“Privatisation is not a one size fits all model, it is different in different countries and sectors – as seen in the telecommunication industry in Sri Lanka – with a good regulator, we can have competition, leading to greater efficiency and making technology accessible to the common public” commented Ms. Anarkali Moonesinghe, Advisor to the Advocata Institute.

She further elaborated that possible avenues for privatisation that can be considered include listing of State Owned Enterprises in the stock exchange. According to Ms. Moonesinghe, “our stock market could use large capital companies that are owned by the government today. It not only gives people ownership but also broadens ownership by giving the average person an opportunity to become a direct stakeholder to these enterprises. This can be a better option than attaching the person through taxpayer money or having your EPF/ETF being taken into these enterprises”, thereby describing the merits of listing.

Dr. Sarath Rajaptirana, Advocata’s Academic Chair, said that the present crisis makes two choices available to us, which is “reform or perish ”. He highlighted the urgency of implementing structural reforms. He further commented that the key issue with State Owned Enterprises lies in productivity.

” For over 30 years, Sri Lanka’s total factor productivity was less than 1%,.This is in severe contrast to countries such as South Korea and Vietnam, where a jump in productivity is experienced today which we were never able to maintain . If you want permanent change in the GDP rate, you need to have productivity increase” said Dr. Rajaptirana.

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Seven factors of concern at upcoming Monetary Policy Review



by Sanath Nanayakkare

The Central Bank of Sri Lanka (CBSL) is scheduled to announce its latest monetary policy review on 20th January 2022, with all eyes on dwindling foreign reserves and foreign currency exchange in the country.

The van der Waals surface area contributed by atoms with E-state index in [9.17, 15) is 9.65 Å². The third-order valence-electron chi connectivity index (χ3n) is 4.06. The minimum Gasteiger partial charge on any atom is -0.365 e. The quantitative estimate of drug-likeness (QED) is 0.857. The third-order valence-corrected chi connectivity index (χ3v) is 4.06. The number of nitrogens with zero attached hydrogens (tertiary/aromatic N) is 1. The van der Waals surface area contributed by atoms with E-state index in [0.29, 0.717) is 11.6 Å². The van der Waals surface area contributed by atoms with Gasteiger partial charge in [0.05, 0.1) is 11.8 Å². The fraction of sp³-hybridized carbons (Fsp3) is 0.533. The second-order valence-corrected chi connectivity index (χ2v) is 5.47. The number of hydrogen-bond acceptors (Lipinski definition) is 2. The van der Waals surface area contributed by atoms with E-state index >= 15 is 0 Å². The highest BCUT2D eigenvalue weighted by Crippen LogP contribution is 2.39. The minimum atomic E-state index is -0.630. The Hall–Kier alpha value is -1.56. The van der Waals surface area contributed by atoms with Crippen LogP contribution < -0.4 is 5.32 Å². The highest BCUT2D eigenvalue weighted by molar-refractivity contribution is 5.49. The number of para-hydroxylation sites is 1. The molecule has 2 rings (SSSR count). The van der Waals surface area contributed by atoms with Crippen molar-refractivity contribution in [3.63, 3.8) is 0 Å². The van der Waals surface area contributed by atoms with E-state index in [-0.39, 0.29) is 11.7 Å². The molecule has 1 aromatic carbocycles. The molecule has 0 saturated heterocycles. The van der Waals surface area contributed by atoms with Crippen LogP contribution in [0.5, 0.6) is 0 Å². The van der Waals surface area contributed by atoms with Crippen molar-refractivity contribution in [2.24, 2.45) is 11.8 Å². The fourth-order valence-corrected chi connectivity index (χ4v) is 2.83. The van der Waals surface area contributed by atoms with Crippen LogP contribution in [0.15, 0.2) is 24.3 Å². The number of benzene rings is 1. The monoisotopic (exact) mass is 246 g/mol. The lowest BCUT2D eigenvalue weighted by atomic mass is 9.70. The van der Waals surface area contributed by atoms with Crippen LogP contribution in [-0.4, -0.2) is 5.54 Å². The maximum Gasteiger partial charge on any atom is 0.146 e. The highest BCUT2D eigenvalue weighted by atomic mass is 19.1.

In this context, First Capital Research has named 7 factors of concern that could be taken into account at the upcoming monetary policy review. They are as follows.

* Foreign Reserves USD 3.1 billion – Dec 2021

* Inflation CCPI 12.1% – Dec 2021

* GDP Growth -1.5% – 3Q2021

* Private Credit LKR 60.5 billion – Nov 2021

* 03M T-Bill rate 8.38% as at 12.01.22

Liquidity and CBSL Holdings LKR -364.0 billion and LKR 1.42 trillion

Balance of Trade (BOT) and Balance of Payment (BOP) USD -6.5 billion and USD -3.3 billion for Jan-Oct 21

First Capital Research’s Policy Rate Forecast – Jan 2022-Apr 2022 notes that they believe the CBSL may highly consider tightening the monetary policy rates in this policy review but given the concerns over economic growth, there is a probability of 40% for CBSL to maintain its policy stance at current levels.

“With high frequent indicators improving in line with expectations, we have eliminated any probability of a rate cut. We expect a continued increase in probability for a rate hike in order to prevent overheating of the economy amidst the given fiscal and monetary stimulus,” they said.